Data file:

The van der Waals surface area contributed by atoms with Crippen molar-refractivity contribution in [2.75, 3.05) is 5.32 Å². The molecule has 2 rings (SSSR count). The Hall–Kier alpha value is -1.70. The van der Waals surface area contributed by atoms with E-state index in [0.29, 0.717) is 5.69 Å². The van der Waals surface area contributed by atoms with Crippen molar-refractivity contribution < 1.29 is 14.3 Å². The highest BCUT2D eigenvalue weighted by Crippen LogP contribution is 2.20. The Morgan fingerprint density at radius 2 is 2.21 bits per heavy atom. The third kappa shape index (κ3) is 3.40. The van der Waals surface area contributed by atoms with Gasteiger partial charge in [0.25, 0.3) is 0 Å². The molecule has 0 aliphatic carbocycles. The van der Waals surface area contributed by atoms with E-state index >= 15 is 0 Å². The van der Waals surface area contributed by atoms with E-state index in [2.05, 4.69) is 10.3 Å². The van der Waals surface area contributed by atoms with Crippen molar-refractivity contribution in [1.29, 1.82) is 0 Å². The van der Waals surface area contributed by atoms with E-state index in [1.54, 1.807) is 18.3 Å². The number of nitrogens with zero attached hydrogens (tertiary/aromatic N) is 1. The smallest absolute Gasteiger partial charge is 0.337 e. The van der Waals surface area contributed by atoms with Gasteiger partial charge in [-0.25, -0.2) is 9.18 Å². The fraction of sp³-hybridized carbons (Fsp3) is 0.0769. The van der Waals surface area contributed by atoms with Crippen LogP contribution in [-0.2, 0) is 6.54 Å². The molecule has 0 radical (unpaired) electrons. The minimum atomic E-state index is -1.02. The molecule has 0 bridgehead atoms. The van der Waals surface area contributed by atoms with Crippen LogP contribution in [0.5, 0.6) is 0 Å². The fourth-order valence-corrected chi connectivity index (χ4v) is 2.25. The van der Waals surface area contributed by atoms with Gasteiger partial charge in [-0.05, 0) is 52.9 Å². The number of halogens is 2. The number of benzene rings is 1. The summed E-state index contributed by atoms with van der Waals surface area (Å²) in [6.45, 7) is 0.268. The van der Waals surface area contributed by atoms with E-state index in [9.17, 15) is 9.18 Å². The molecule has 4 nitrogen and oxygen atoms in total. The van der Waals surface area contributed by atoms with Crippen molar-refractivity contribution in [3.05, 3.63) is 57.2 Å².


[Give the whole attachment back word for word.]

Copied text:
The van der Waals surface area contributed by atoms with Crippen molar-refractivity contribution in [2.75, 3.05) is 5.32 Å². The molecule has 2 rings (SSSR count). The Hall–Kier alpha value is -1.70. The van der Waals surface area contributed by atoms with E-state index in [0.29, 0.717) is 5.69 Å². The van der Waals surface area contributed by atoms with Crippen molar-refractivity contribution < 1.29 is 14.3 Å². The highest BCUT2D eigenvalue weighted by Crippen LogP contribution is 2.20. The Morgan fingerprint density at radius 2 is 2.21 bits per heavy atom. The third kappa shape index (κ3) is 3.40. The van der Waals surface area contributed by atoms with Gasteiger partial charge in [0.25, 0.3) is 0 Å². The molecule has 0 aliphatic carbocycles. The van der Waals surface area contributed by atoms with E-state index >= 15 is 0 Å². The van der Waals surface area contributed by atoms with E-state index in [2.05, 4.69) is 10.3 Å². The van der Waals surface area contributed by atoms with Crippen molar-refractivity contribution in [1.29, 1.82) is 0 Å². The van der Waals surface area contributed by atoms with E-state index in [1.54, 1.807) is 18.3 Å². The number of nitrogens with zero attached hydrogens (tertiary/aromatic N) is 1. The smallest absolute Gasteiger partial charge is 0.337 e. The van der Waals surface area contributed by atoms with Gasteiger partial charge in [-0.25, -0.2) is 9.18 Å². The fraction of sp³-hybridized carbons (Fsp3) is 0.0769. The van der Waals surface area contributed by atoms with Crippen LogP contribution in [-0.2, 0) is 6.54 Å². The molecule has 0 radical (unpaired) electrons. The minimum atomic E-state index is -1.02. The molecule has 0 bridgehead atoms. The van der Waals surface area contributed by atoms with Crippen LogP contribution in [0.5, 0.6) is 0 Å². The fourth-order valence-corrected chi connectivity index (χ4v) is 2.25. The van der Waals surface area contributed by atoms with Gasteiger partial charge in [-0.05, 0) is 52.9 Å². The number of halogens is 2. The number of benzene rings is 1. The summed E-state index contributed by atoms with van der Waals surface area (Å²) in [6.45, 7) is 0.268. The van der Waals surface area contributed by atoms with E-state index in [9.17, 15) is 9.18 Å². The molecule has 4 nitrogen and oxygen atoms in total. The van der Waals surface area contributed by atoms with Crippen molar-refractivity contribution in [3.05, 3.63) is 57.2 Å².